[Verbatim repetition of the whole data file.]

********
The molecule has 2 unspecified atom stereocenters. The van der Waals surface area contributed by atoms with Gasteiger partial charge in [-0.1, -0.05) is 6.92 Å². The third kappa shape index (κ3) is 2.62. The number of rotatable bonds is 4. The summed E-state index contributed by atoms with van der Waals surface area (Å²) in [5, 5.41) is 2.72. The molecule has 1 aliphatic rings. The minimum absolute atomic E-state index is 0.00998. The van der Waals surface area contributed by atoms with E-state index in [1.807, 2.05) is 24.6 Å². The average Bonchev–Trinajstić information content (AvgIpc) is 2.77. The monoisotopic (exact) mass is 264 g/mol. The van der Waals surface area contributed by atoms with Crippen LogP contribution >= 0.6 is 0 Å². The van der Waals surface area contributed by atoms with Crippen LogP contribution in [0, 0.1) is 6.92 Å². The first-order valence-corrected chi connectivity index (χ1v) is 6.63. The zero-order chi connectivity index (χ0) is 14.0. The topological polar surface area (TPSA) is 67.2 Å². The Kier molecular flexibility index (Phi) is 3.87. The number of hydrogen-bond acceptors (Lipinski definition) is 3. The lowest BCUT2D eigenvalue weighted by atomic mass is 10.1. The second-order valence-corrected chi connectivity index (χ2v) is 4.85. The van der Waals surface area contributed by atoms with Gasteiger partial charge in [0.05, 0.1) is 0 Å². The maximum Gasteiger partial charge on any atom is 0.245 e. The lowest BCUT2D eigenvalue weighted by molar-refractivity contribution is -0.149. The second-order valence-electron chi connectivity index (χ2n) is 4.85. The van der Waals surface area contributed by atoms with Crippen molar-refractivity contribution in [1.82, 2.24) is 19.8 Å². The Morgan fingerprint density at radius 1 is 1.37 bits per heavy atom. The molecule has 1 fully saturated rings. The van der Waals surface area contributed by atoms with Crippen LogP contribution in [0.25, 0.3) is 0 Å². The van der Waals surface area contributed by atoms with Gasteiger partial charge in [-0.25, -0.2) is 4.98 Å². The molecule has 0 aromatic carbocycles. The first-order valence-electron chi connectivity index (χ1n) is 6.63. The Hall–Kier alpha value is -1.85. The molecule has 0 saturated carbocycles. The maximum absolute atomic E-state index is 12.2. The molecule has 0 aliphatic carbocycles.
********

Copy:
The molecule has 2 unspecified atom stereocenters. The van der Waals surface area contributed by atoms with Gasteiger partial charge in [-0.1, -0.05) is 6.92 Å². The third kappa shape index (κ3) is 2.62. The number of rotatable bonds is 4. The summed E-state index contributed by atoms with van der Waals surface area (Å²) in [5, 5.41) is 2.72. The molecule has 1 aliphatic rings. The minimum absolute atomic E-state index is 0.00998. The van der Waals surface area contributed by atoms with E-state index in [1.807, 2.05) is 24.6 Å². The average Bonchev–Trinajstić information content (AvgIpc) is 2.77. The monoisotopic (exact) mass is 264 g/mol. The van der Waals surface area contributed by atoms with Crippen LogP contribution >= 0.6 is 0 Å². The van der Waals surface area contributed by atoms with Crippen LogP contribution in [0, 0.1) is 6.92 Å². The first-order valence-corrected chi connectivity index (χ1v) is 6.63. The zero-order chi connectivity index (χ0) is 14.0. The topological polar surface area (TPSA) is 67.2 Å². The Kier molecular flexibility index (Phi) is 3.87. The number of hydrogen-bond acceptors (Lipinski definition) is 3. The lowest BCUT2D eigenvalue weighted by atomic mass is 10.1. The second-order valence-corrected chi connectivity index (χ2v) is 4.85. The van der Waals surface area contributed by atoms with Gasteiger partial charge in [0.05, 0.1) is 0 Å². The maximum Gasteiger partial charge on any atom is 0.245 e. The lowest BCUT2D eigenvalue weighted by molar-refractivity contribution is -0.149. The second-order valence-electron chi connectivity index (χ2n) is 4.85. The van der Waals surface area contributed by atoms with Crippen molar-refractivity contribution in [1.82, 2.24) is 19.8 Å². The Morgan fingerprint density at radius 1 is 1.37 bits per heavy atom. The molecule has 1 fully saturated rings. The van der Waals surface area contributed by atoms with Crippen LogP contribution in [0.25, 0.3) is 0 Å². The van der Waals surface area contributed by atoms with Gasteiger partial charge in [-0.25, -0.2) is 4.98 Å². The molecule has 0 aromatic carbocycles. The first-order valence-electron chi connectivity index (χ1n) is 6.63. The Hall–Kier alpha value is -1.85. The molecule has 0 saturated carbocycles. The maximum absolute atomic E-state index is 12.2. The molecule has 0 aliphatic carbocycles.